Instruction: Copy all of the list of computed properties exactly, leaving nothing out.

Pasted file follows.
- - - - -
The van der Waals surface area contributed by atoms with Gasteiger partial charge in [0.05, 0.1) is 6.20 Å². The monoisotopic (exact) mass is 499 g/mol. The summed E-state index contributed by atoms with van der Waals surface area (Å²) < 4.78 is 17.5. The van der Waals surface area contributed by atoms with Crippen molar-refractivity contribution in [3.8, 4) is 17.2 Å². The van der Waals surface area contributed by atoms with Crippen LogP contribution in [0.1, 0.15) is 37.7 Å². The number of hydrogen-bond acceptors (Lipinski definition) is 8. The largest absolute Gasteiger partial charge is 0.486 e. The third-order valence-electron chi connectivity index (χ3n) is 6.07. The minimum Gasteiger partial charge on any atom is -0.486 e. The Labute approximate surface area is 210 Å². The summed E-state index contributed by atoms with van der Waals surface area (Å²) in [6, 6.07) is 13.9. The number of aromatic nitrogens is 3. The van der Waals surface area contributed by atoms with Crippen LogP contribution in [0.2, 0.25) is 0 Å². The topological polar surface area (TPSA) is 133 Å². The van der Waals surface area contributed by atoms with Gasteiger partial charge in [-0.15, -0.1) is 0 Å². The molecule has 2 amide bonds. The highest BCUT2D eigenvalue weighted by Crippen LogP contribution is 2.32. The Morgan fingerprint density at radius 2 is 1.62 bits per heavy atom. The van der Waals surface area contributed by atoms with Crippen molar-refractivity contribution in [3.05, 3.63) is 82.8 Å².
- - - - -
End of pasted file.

The van der Waals surface area contributed by atoms with Gasteiger partial charge in [0.05, 0.1) is 6.20 Å². The monoisotopic (exact) mass is 499 g/mol. The summed E-state index contributed by atoms with van der Waals surface area (Å²) < 4.78 is 17.5. The van der Waals surface area contributed by atoms with Crippen molar-refractivity contribution in [3.8, 4) is 17.2 Å². The van der Waals surface area contributed by atoms with Crippen LogP contribution in [0.1, 0.15) is 37.7 Å². The number of hydrogen-bond acceptors (Lipinski definition) is 8. The largest absolute Gasteiger partial charge is 0.486 e. The third-order valence-electron chi connectivity index (χ3n) is 6.07. The minimum Gasteiger partial charge on any atom is -0.486 e. The Labute approximate surface area is 210 Å². The summed E-state index contributed by atoms with van der Waals surface area (Å²) in [6, 6.07) is 13.9. The number of aromatic nitrogens is 3. The van der Waals surface area contributed by atoms with Crippen LogP contribution in [0.2, 0.25) is 0 Å². The topological polar surface area (TPSA) is 133 Å². The van der Waals surface area contributed by atoms with Gasteiger partial charge in [-0.15, -0.1) is 0 Å². The molecule has 2 amide bonds. The highest BCUT2D eigenvalue weighted by Crippen LogP contribution is 2.32. The Morgan fingerprint density at radius 2 is 1.62 bits per heavy atom. The van der Waals surface area contributed by atoms with Crippen molar-refractivity contribution in [3.05, 3.63) is 82.8 Å².